Working for a Nuclear-Weapon-Free World in Iceland
Iceland, a small island in the North Atlantic Ocean, is home to a population of about 334,000 people. It has no army and has consistently been ranked as one of the happiest nations in the world.
In 1986, during the Cold War, this small country played an important role in curtailing the nuclear arms race between the United States and the Soviet Union when it hosted a historic meeting between US President Ronald Reagan and the leader of the Soviet Union, Mikhail Gorbachev, in its capital, Reykjavík. The Reykjavík Summit paved the way for the Intermediate-Range Nuclear Forces (INF) arms control treaty between the two superpowers and is considered a significant turning point in the Cold War.
Each year, on August 6 or 9, thousands of people gather at Reykjavík Pond to float flaming candles in memory of the victims of the atomic bombings of Hiroshima and Nagasaki and to demand the abolition of nuclear weapons. For 34 years, SGI-Iceland has taken part in organizing this peace event in collaboration with other Icelandic organizations working for peace, such as Samtök hernaðarandstæðingar (an anti-war organization), Friðarhreyfing íslenskra kvenna (a women’s organization) and Félag leikskólakennara (an association of preschool teachers).
Another example of such collaboration is the organizing of a peace parade down Reykjavík’s main shopping street on December 23 each year that up to five thousand people attend. Institutions in Hiroshima have recognized the long-standing efforts of the peace movement in Iceland, presenting relics of the atomic bombing to the capital city as tokens of gratitude.
Continuing a Legacy
On September 8, 1957, second Soka Gakkai president Josei Toda made a public appeal for the complete abolition of nuclear weapons, calling on the youth of the Soka Gakkai to work toward this goal. This anti-nuclear declaration became the starting point of the Soka Gakkai’s peace activities.
“It is not enough just to dream about peace, we need to take action to create peace. By participating in events such as these, we are taking a stand for peace and the dignity of life, and we are creating awareness among the people and within our government that we are all responsible for this world,” says Eygló Jónsdóttir, the chairperson of SGI-Iceland.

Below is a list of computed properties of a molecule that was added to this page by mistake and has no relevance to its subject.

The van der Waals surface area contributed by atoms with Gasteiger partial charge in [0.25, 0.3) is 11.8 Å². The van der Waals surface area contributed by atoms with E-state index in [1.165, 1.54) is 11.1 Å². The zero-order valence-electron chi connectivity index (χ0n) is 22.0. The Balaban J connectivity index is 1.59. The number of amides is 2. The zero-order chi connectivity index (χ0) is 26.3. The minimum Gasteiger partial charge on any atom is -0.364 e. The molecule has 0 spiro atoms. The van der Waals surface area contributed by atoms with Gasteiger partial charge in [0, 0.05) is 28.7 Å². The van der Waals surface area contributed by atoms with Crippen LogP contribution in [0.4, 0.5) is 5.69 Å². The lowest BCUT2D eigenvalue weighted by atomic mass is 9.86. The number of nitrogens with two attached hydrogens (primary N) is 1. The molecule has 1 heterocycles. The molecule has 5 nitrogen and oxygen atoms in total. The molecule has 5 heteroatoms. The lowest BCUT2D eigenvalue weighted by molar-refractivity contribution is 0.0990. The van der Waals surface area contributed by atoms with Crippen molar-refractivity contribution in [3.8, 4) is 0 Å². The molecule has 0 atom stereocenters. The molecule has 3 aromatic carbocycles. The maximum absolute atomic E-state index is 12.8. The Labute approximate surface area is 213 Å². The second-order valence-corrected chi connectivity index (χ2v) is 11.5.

In recent years, SGI-Iceland and the Icelandic peace movements have been focused on educating Icelanders about the Treaty on the Prohibition of Nuclear Weapons (TPNW), the first legally binding international agreement to comprehensively prohibit nuclear weapons, and appealing to the government to sign it. In 2013, the SGI showed its exhibition “From a Culture of Violence to a Culture of Peace: Toward a World Free of Nuclear Weapons” at Reykjavík City Hall. Prime Minister Katrín Jakobsdóttir, who at the time was the minister of education, opened the exhibition.
Following on from this, in 2015, SGI-Iceland held a peace week in an old cinema in the town of Hafnarfjörður, which included another showing of this exhibition and a screening of the documentary Another Way of Seeing Things, that explores how prejudice and stereotyping help fuel wars and conflict, to some 520 students.
The following year, SGI-Iceland was invited to put on the exhibition at the Reykjavík Art Museum and host one of a series of “peace talks” organized by the museum in connection with the artist Yoko Ono’s peace exhibition that had opened there that month.
When the TPNW finally came into being in 2017, SGI-Iceland took part in a conference on the treaty with the other Icelandic peace movements and together urged the government to sign it.
The month of October has become a month dedicated to peace issues in Reykjavík, so in 2018, the SGI’s anti-nuclear weapons exhibition was again shown in one of the most popular shopping centers in the city to raise awareness of the issue.
“I can see that it makes people happy when we hold these peace activities. When people realize that someone believes in and takes action for peace, they also begin to believe it is possible to create peace. When I see this happen, for me it’s actual proof of how each person can have a huge effect on others and change society,” says Anna Björg Hjartardóttir, a member of SGI-Iceland, about taking part in these events. Another SGI-Iceland member, Haukur Guðmundsson, notes, “Our peace activities give me a clear philosophy to work by and ideals that are grounded in everyday reality.”
SGI-Iceland members are determined to continue their efforts for peace, including promoting the TPNW among Icelanders and encouraging the Icelandic government to become a signatory.